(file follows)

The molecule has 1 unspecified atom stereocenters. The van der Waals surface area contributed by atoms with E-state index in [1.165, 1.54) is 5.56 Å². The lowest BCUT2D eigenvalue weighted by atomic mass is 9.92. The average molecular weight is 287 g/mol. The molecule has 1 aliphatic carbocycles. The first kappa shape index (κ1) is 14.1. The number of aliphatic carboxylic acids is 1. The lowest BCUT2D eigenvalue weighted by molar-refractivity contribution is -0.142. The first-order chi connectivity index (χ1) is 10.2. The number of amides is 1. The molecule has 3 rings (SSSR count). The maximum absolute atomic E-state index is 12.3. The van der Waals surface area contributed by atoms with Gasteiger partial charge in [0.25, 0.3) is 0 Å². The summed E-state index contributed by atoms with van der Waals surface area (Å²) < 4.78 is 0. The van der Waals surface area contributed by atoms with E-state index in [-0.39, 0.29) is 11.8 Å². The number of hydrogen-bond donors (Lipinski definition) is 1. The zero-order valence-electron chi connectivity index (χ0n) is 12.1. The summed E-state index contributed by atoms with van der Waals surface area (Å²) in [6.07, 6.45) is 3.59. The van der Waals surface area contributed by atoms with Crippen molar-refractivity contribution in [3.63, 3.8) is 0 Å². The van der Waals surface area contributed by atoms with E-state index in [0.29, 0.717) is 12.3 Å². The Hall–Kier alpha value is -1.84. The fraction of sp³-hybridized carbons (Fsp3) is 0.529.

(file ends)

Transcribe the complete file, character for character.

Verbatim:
The molecule has 1 unspecified atom stereocenters. The van der Waals surface area contributed by atoms with E-state index in [1.165, 1.54) is 5.56 Å². The lowest BCUT2D eigenvalue weighted by atomic mass is 9.92. The average molecular weight is 287 g/mol. The molecule has 1 aliphatic carbocycles. The first kappa shape index (κ1) is 14.1. The number of aliphatic carboxylic acids is 1. The lowest BCUT2D eigenvalue weighted by molar-refractivity contribution is -0.142. The first-order chi connectivity index (χ1) is 10.2. The number of amides is 1. The molecule has 3 rings (SSSR count). The maximum absolute atomic E-state index is 12.3. The van der Waals surface area contributed by atoms with Gasteiger partial charge in [0.25, 0.3) is 0 Å². The summed E-state index contributed by atoms with van der Waals surface area (Å²) < 4.78 is 0. The van der Waals surface area contributed by atoms with E-state index in [-0.39, 0.29) is 11.8 Å². The number of hydrogen-bond donors (Lipinski definition) is 1. The zero-order valence-electron chi connectivity index (χ0n) is 12.1. The summed E-state index contributed by atoms with van der Waals surface area (Å²) in [6.07, 6.45) is 3.59. The van der Waals surface area contributed by atoms with Crippen molar-refractivity contribution in [3.63, 3.8) is 0 Å². The van der Waals surface area contributed by atoms with E-state index in [0.29, 0.717) is 12.3 Å². The Hall–Kier alpha value is -1.84. The fraction of sp³-hybridized carbons (Fsp3) is 0.529.